Softening commodity prices, rising costs and increased competition are challenging the boards of Australia’s energy and resources sector, but good governance and sound economics may help sort the wheat from the chaff, writes Domini Stuart.
For over a decade, China’s appetite for Australian resources seemed insatiable. Year after year demand exceeded supply, forcing up the price of most commodities and creating an exceptionally buoyant environment. Then two things conspired to effect a change.
“One is the flattening of growth in China,” says Keith Jones FAICD, chairman of Gindalbie Metals and Deloitte Australia. “There is still very strong demand but, over the last two years, the growth in that demand has tapered off. The other is that the major players have adjusted to the supply side of the equation. High prices encouraged massive investment in the sector, and increased capacity means there is no longer a dramatic shortfall.”
As a result, the price of most major commodities has fallen sharply. Metallurgical coal, which was fetching more than US$300 a ton in mid-2011, is now selling for around US$113, while iron ore has dropped from highs of US$170 to around US$S80 a ton. Most of our other mineral exports are on a similar trajectory, which means that companies are now dealing with a very different set of challenges.
“In the boom period, costs were less important to producers than getting the quantum of supply into the marketplace,” Jones continues. “If you could get the product mined and delivered you were going to make money. Today the opposite is true. Revenues have fallen dramatically, so reducing costs has become the primary focus.”
Increasing the productivity of both capital and the workforce is also high on the boardroom agenda. Astute directors are continually reviewing both strategy and operations, scrutinising every link in the supply chain and calling for contracts to be renegotiated wherever they can.
“What was good enough five years ago is certainly not good enough now,” says Jones.
Mike Dunbar, managing director of Western Australian gold company Gascoyne Resources, believes that the boards of junior explorers should take a cold, hard look at their capabilities.
“Many struggle or fail because they lack the skills to implement a development path,” he says. “We know that our expertise lies in exploration, and we have a number of advanced projects that warrant being developed. But we have also acknowledged that we do not currently have the necessary skills to push them into development, so the board is looking at bringing on a “big brother” — an operating gold mining company — to form a joint venture with us rather than attempting to do the development ourselves.”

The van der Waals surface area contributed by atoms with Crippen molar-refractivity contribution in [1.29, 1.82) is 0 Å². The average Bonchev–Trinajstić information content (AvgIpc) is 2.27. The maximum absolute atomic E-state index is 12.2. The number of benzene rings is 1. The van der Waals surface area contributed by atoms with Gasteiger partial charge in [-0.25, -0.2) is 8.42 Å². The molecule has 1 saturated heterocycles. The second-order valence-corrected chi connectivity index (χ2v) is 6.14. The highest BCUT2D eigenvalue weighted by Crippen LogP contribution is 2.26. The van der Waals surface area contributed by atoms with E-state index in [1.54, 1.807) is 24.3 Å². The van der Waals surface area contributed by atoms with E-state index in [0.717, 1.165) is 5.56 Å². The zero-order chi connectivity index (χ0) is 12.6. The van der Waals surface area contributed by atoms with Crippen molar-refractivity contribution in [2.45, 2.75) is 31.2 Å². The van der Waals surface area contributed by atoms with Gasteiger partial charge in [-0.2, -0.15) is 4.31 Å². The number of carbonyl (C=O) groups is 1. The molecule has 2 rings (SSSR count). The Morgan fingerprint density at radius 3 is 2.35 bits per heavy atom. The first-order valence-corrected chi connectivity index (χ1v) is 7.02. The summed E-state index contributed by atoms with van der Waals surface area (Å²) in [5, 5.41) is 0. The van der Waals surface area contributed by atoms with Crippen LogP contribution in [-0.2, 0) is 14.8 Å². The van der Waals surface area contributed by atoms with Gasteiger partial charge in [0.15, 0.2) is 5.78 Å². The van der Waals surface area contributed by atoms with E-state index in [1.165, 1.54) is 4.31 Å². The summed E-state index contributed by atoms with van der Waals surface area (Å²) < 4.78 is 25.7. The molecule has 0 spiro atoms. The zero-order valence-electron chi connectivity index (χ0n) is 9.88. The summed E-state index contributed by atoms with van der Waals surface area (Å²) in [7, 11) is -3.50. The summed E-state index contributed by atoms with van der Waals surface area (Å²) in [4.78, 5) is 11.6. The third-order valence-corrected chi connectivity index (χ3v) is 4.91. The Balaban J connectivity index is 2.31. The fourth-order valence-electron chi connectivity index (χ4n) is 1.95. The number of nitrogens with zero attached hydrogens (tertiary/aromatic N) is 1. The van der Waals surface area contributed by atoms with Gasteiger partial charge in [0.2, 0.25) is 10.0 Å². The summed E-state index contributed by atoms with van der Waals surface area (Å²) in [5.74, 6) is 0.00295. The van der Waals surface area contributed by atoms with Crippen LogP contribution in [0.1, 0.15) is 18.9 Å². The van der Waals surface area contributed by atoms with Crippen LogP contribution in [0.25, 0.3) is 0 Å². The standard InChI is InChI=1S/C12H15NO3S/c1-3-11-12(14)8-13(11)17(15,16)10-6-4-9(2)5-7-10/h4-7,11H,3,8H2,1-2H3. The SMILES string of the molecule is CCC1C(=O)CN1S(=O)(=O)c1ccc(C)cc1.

For some companies, the future may lie in diversification, or even a switch into a different area.
“One example is a company called Karoon Gas,” says independent consultant Anuja Rao GAICD. “It started out in the gas industry but, when the cost of mining and delivering gas proved to be unsustainably high, they decided to move into oil, where the overheads were a lot lower. The most resilient companies are prepared to consider every alternative.”
A significant clean-out
Capital that was readily available when prices were rising is now much harder to source. For the 800-plus companies at the smaller end of the market this could pose a serious threat to business.
“The vast majority of ASX-listed resources companies are those focused on early stage activities such as feasibility studies and exploration of mineral resources and ore reserves,” says David Cormack MAICD, CEO of Snowden mining consultants. “As they are not generating their own cash flow from operations they are heavily reliant on regular raisings, so the fundamental risk for many of them is that they will not have enough working capital to stay afloat. Some will have to forfeit their leases and tenements as they struggle to meet the requirements for minimum exploration spend while others will inevitably disappear. I think there is a real risk that today’s 800-plus [smaller resources companies] will fall to a couple of hundred over the next few years.”
Dunbar will not be sorry to see some of them go. “At the moment there are just too many companies,” he says. “There is only so much money available and, the more thinly that is spread, the less there is to be channelled into worthwhile projects. In my opinion, a significant clean-out would be good for the industry as a whole.”
Finding a balance
The resources industry is cyclical but, at the moment, it is impossible to predict exactly when the tide will turn. In the meantime, the board has the difficult task of finding ways to drive out costs without reducing production capacity.
“Reducing capacity means that fixed costs have to be shared over a lower operating base, which is not a viable outcome for most organisations,” says Jones.
“The real challenge lies in finding a balance between short-term benefits and the long-term strategic outlook,” adds Rao. “It is important for directors to spend time familiarising themselves with the sector’s growth potential and considering innovative technologies and processes. They will then be in the best position to formulate a strategy which will enable them to embrace sector growth when it occurs.”
The government has the power to help by facilitating access, expediting the approval processes and providing support to both capital markets and investor confidence. It can also hinder by placing unreasonable limits on access to assets or opportunities.
“Dealing with government is always a balancing act,” says Jones. “As a player in the sector, I would say the issue which has the biggest impact is the time it takes to get the appropriate approvals and to clear government regulatory oversight.”